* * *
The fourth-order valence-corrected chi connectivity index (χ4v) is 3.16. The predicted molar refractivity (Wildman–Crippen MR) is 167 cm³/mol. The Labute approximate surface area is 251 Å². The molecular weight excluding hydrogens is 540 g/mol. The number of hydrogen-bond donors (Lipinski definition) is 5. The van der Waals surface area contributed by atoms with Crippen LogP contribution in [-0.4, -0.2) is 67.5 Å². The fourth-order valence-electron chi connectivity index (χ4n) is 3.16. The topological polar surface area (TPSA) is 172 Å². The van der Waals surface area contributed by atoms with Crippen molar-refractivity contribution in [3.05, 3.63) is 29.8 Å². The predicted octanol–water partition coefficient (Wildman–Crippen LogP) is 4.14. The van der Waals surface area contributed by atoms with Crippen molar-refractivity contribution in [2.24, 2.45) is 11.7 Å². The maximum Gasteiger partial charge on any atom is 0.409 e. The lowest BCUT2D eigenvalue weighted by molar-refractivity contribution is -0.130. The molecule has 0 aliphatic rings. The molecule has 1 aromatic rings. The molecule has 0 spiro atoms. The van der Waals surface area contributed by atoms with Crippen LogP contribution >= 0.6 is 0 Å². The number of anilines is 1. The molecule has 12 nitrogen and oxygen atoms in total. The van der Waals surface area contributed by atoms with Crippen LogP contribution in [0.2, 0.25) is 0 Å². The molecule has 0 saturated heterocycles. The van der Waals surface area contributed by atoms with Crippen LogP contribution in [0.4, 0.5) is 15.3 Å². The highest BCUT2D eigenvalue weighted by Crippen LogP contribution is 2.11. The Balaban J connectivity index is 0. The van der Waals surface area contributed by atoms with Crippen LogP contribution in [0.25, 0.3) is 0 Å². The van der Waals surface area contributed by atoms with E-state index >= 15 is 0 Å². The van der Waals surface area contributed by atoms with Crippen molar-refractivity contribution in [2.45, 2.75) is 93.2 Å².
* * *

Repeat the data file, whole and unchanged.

The fourth-order valence-corrected chi connectivity index (χ4v) is 3.16. The predicted molar refractivity (Wildman–Crippen MR) is 167 cm³/mol. The Labute approximate surface area is 251 Å². The molecular weight excluding hydrogens is 540 g/mol. The number of hydrogen-bond donors (Lipinski definition) is 5. The van der Waals surface area contributed by atoms with Crippen LogP contribution in [-0.4, -0.2) is 67.5 Å². The fourth-order valence-electron chi connectivity index (χ4n) is 3.16. The topological polar surface area (TPSA) is 172 Å². The van der Waals surface area contributed by atoms with Crippen molar-refractivity contribution in [3.05, 3.63) is 29.8 Å². The predicted octanol–water partition coefficient (Wildman–Crippen LogP) is 4.14. The van der Waals surface area contributed by atoms with Crippen molar-refractivity contribution in [2.24, 2.45) is 11.7 Å². The maximum Gasteiger partial charge on any atom is 0.409 e. The lowest BCUT2D eigenvalue weighted by molar-refractivity contribution is -0.130. The molecule has 0 aliphatic rings. The molecule has 1 aromatic rings. The molecule has 0 spiro atoms. The van der Waals surface area contributed by atoms with Crippen LogP contribution >= 0.6 is 0 Å². The number of anilines is 1. The molecule has 12 nitrogen and oxygen atoms in total. The van der Waals surface area contributed by atoms with Crippen LogP contribution in [0.2, 0.25) is 0 Å². The molecule has 0 saturated heterocycles. The van der Waals surface area contributed by atoms with Crippen LogP contribution in [0.4, 0.5) is 15.3 Å². The highest BCUT2D eigenvalue weighted by Crippen LogP contribution is 2.11. The Balaban J connectivity index is 0. The van der Waals surface area contributed by atoms with Crippen LogP contribution in [0.25, 0.3) is 0 Å². The van der Waals surface area contributed by atoms with E-state index >= 15 is 0 Å². The van der Waals surface area contributed by atoms with Crippen molar-refractivity contribution in [2.45, 2.75) is 93.2 Å².